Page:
Singer Igor Timko from No Name: Pastors also quotes from our lyrics

This year it celebrates twenty-five years of existence. Created on August 26, 1996. Singer Igor Timko answered questions.

When you started the band, did you intend to keep it that long?

Above all, we wanted to be the best band in the world, we did not think how long they would last. We had a few years to play at weddings, parties and similar events and we wanted to do what we like, at a higher level, preferably professionally. We longed for a musical life. I believe that our enthusiasm at that time has not changed and remains the same.

Of course, we will not stop the years to come, we will not be refreshed. When I sang You and Your Sister at the height of nineteen, it was easier for me than singing it today. But we already know a lot of things better, and that saves us energy. For example, I forbade our administration to arrange the so-called doubles, ie two concerts in one day.

When did you start living from music?

It started to break in 2000. We released the second album I will wait for a miracle, which later appeared hits You and Your Sister, Lives or Thank You. At that time, we started getting better rights for concerts, which certainly did not mean that we could buy apartments and cars.

In the Czech Republic, many did not know about us yet, in Slovakia we got stuck in corners. At the same time, we knew the motto that if we wanted to go to Bohemia, we had to be kings at home. We were still living with our parents, it was not yet a stellar career. But it started to go up.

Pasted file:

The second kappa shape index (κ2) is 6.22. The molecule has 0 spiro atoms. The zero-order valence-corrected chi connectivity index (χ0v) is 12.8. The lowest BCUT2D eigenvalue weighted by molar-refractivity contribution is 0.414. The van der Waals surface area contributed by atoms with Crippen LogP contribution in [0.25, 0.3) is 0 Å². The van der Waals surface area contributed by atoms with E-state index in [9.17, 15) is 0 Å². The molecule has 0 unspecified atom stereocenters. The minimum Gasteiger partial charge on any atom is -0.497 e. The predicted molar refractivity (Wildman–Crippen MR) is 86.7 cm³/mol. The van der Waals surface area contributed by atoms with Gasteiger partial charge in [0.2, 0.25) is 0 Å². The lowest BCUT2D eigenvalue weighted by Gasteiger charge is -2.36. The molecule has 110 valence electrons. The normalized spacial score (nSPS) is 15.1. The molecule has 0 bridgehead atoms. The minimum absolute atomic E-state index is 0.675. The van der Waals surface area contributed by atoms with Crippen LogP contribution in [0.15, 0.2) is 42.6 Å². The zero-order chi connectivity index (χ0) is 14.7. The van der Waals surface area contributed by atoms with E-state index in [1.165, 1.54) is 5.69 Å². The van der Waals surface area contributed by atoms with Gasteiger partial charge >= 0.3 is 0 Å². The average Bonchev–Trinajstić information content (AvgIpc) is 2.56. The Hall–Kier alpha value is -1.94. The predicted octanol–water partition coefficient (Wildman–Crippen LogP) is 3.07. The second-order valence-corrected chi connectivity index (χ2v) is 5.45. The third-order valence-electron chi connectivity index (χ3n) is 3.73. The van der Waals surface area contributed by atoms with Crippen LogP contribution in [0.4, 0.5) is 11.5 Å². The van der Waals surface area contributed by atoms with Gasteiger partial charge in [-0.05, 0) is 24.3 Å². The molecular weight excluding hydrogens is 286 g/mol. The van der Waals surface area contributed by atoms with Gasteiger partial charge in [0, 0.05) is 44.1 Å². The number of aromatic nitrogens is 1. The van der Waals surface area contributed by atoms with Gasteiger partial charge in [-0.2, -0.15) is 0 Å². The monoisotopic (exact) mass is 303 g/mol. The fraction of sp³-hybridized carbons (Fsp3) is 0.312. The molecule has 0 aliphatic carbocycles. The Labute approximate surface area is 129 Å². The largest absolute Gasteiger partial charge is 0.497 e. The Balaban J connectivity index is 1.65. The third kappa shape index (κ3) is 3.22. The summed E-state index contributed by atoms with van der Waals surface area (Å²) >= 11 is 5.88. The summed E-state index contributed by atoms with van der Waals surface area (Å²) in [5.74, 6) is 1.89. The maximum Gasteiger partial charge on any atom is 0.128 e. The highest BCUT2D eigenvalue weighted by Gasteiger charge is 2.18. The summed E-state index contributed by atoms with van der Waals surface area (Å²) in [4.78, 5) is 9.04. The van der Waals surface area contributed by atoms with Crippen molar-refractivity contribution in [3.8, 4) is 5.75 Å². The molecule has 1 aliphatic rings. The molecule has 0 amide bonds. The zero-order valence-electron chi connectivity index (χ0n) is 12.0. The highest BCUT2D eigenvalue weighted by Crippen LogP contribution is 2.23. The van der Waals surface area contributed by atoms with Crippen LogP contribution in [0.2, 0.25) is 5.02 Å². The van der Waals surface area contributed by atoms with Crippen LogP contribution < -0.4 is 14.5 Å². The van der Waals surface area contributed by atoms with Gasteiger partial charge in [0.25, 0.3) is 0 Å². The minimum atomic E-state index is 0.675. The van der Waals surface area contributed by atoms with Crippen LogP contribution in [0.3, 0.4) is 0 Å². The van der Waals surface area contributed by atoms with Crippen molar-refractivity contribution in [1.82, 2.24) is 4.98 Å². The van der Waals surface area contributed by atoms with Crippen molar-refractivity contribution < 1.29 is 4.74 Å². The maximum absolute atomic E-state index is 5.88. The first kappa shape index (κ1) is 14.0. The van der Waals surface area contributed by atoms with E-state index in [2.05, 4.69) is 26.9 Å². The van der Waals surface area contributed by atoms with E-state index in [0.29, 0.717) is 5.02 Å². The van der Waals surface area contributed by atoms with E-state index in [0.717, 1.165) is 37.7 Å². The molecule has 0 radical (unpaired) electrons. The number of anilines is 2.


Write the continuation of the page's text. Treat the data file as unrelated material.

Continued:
From 2001 onwards, as our parents’ sons, we started to become independent, because it was already possible for us to get mortgages on apartments and buy cars.

Were the songs Lived, You and Your Sister or Thank You the key to No Name’s career?

In the Czech Republic it was Žily, so we drew a lot of attention to ourselves here. But in Slovakia, you and your sister were a milestone for us. It aired on the radio in May 1999 and based on the success of the listeners, we were given a second chance by our record label. We had our first record called No Name, but it was not so successful.

You and your sister is another song that must be heard in every one of our concerts. And you know what I enjoy? That is sung with us by young people who were not yet in the world when we wrote it.

The No Name group in the current report.

Photo: band archive

Has the band ever gone through a crisis that would threaten its very existence?

Not so deep. We present the No Name as six pillars. Each of us says that if he got an offer to play with another band, he would not accept it.

However, we had a crisis at a time when our keyboardist Zoli Sallai was having problems with alcohol. It was difficult, because after the quarrels that existed in the band because of it, we had to deal with it harshly and irreconcilably. I contacted the psychiatrist who treated him and we agreed that if we wanted to help him as a band, nothing could be tolerated. So we fired him so he could pick it up and we waited for him because we thought he could do it.

After three months of treatment, he asked us for a financial loan. But we had to tell him that he would not take a penny from us. It was hard to say that to a friend we had been on stage with for about fifteen years. But it was part of the treatment. And finally he managed to get out of it. It has been clean for seven years now.